Written on 2nd May, 2021 by father Saqib Javed, Pakistan
PI: Pawel Swietach, Professor of Physiology, Department of Physiology, Anatomy & Genetics, University of Oxford, England
“Aberrant protein propionylation and distinct histone marks in propionic acidemia: new disease mechanisms and risk factors for cardiac disease”
The challenge placed on our hearts – to contract and relax in a correct sequence and with adequate strength – is formidable. The elegant biological solution to this mechanical problem is an organ that pumps millions of liters of blood to support life for many decades. However, the quality and span of a person’s life is strongly linked to cardiac health. Thanks to scientific breakthroughs, better treatments are now available for cardiac disease, allowing patients to live longer and happier lives. Our goal at Oxford University’s British Heart Foundation Centre of Research Excellence is to ensure that scientific progress addresses a wide spectrum of disorders, irrespective of their incidence.
Cardiac problems are common in propionic acidemia (PA). Sadly, dilated cardiomyopathy and long-QT syndrome are often the cause of childhood death. In order to treat and prevent these cardiac problems, we must first understand the underlying mechanisms. Once these processes are described, our aimis to identify targets for drugs or interventions. We believe that this ambition is achievable thanks to the wealth of knowledge about the heart and the vast repertoire of drugs approved for therapy in various other cardiac conditions. Many of these drugs could be “repurposed” for PA-associated disorders, giving hope to many families for a timely treatment.
For this PAF-funded project, we have assembled a consortium of scientists who are eager to devote their expertise to studying PA. My laboratory’s expertise is in cardiac cellular physiology in the context of acid-base disorders. We are joined by Tom Milne who is Associate Professor in Epigenetics at Oxford, Holger Kramer, an expert on proteomics, and Steve Krywawych, principal biochemist at Great Ormond Street Hospital in London. Resources and facilities made available to this project include a mouse model of PA, courtesy of Michael Barry and Lourdes Desviat, methods to characterise cardiac function from the cell to organ level, as well as measurements of changes at the protein and gene level. This interdisciplinary but focused approach allows us to identify potential targets for PA treatment. Indeed, our preliminary findings point to one such enzyme, and the aim of this project is to test and validate our hypothesis.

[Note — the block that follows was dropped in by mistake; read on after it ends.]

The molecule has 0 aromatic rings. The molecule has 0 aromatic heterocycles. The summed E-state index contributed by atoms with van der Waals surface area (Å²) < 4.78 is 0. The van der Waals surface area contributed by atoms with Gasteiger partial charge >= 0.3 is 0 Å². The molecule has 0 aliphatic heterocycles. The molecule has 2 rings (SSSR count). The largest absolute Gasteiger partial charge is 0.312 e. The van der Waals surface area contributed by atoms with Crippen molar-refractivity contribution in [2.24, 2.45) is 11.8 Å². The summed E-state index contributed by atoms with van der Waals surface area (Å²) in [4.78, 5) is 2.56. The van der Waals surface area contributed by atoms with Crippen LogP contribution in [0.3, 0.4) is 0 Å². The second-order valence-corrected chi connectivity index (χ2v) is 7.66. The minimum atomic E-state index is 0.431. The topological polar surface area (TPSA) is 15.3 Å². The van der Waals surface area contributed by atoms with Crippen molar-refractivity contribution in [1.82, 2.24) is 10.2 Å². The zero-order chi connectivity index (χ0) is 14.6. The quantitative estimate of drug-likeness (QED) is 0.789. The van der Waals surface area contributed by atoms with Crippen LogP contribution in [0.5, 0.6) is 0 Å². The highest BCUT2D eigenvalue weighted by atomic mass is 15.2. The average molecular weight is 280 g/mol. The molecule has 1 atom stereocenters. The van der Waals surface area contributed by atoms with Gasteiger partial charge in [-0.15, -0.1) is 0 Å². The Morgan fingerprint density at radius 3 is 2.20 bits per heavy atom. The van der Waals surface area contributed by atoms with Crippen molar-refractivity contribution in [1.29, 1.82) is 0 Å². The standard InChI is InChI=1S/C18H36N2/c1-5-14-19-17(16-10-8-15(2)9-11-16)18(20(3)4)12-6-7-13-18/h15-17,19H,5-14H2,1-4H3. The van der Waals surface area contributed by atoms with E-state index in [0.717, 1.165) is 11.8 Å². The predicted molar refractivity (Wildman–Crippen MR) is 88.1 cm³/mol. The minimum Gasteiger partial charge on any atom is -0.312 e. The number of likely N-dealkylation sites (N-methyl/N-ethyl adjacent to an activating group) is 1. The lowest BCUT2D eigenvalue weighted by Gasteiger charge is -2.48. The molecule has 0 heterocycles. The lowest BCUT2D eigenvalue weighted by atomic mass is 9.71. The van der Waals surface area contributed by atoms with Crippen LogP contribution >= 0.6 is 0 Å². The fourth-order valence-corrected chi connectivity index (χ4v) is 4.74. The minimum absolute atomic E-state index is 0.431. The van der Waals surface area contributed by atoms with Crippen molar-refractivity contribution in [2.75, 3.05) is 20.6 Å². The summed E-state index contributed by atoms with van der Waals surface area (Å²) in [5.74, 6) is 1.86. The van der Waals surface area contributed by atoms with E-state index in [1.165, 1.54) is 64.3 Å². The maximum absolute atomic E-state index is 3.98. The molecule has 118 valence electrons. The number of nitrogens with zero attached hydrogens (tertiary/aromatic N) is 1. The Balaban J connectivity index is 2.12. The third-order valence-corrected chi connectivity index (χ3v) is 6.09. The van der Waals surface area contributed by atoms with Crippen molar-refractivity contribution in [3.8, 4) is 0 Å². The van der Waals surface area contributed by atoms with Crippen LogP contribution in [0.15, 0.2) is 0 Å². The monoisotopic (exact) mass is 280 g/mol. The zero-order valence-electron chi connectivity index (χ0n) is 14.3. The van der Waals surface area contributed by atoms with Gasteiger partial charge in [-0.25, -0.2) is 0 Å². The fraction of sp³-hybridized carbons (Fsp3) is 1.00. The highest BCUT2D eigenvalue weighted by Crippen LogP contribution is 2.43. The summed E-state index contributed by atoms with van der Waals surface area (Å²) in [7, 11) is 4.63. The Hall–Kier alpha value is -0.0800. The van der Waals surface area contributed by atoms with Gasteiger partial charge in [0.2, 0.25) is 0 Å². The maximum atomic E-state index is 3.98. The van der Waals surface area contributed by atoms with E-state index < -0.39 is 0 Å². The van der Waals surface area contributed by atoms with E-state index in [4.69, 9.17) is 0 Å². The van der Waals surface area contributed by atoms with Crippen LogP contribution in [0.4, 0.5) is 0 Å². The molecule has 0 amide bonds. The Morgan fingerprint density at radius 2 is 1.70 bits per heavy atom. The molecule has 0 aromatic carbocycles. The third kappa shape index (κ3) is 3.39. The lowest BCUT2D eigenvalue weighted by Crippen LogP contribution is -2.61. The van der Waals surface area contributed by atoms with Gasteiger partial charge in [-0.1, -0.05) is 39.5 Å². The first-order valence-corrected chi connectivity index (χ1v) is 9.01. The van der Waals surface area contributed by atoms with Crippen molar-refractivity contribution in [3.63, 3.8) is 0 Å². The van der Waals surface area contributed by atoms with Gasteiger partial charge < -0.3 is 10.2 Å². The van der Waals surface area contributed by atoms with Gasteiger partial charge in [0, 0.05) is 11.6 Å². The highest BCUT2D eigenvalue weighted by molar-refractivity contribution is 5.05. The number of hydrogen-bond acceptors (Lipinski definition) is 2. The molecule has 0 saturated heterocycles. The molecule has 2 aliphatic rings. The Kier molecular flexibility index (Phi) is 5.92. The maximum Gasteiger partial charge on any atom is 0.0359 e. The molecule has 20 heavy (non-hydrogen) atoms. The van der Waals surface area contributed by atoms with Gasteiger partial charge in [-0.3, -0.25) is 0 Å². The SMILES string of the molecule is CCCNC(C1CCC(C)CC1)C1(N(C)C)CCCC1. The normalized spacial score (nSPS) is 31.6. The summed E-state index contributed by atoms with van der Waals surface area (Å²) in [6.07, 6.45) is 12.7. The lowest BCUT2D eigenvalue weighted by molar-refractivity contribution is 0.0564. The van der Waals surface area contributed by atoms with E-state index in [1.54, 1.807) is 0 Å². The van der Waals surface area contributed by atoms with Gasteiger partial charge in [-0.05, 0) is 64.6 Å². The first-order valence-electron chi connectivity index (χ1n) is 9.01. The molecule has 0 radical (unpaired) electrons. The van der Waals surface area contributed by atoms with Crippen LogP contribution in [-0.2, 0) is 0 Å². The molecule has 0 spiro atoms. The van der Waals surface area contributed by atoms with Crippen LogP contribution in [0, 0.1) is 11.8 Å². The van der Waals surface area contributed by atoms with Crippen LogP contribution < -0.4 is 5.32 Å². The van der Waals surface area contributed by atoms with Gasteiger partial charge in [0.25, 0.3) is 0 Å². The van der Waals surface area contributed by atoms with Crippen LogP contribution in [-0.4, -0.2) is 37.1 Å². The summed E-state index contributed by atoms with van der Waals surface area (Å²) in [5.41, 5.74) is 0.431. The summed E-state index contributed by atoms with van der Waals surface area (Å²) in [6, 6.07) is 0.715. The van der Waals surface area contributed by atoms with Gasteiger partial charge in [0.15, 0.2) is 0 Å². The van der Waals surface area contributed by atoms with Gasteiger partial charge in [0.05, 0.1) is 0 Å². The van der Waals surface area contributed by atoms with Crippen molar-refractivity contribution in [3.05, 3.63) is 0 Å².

PA is associated with major metabolic changes, and many of these substances are not merely intermediates in a chain of events, but can have strong biological actions that are not always intuitive to predict. Our project will investigate how the build-up of propionate affects cardiac genes through a chemical reaction that causes DNA scaffolds (called histones) to “open up” genes that should not normally be expressed in a healthy heart. Many genes will be affected by this, but some are more closely linked to the cardiac disorder. After identifying these lead genes, we will test the extent to which blocking these could be curative. In parallel, we will investigate if propionate can also react with other targets in the cell, such as proteins underpinning contraction. Indeed, our work suggests that a promising avenue for research relates to so-called excitation-contraction coupling, a process that converts cardiac electricity to a mechanical response.
We are excited to be part of the PA research family and wish to take this opportunity to invite patients, carers, and supporters to our lab for a visit.
Update 8/2022 – Final Report
ABERRANT PROTEIN PROPIONYLATION AND DISTINCT HISTONE MARKS IN PROPIONIC ACIDEMIA: NEW DISEASE MECHANISMS AND RISK FACTORS FOR
Final Report – August 2022
PI: Pawel Swietach (Oxford University)
Non-confidential report for dissemination
Patients affected by propionic acidemia (PA) present with disturbances in the levels of metabolites, notably propionate. This small (three-carbon) molecule is normally produced
from the breakdown of substances in the diet, such as branched-chain amino acids and odd-numbered fatty acids. In PA, however, genes responsible for propionate processing are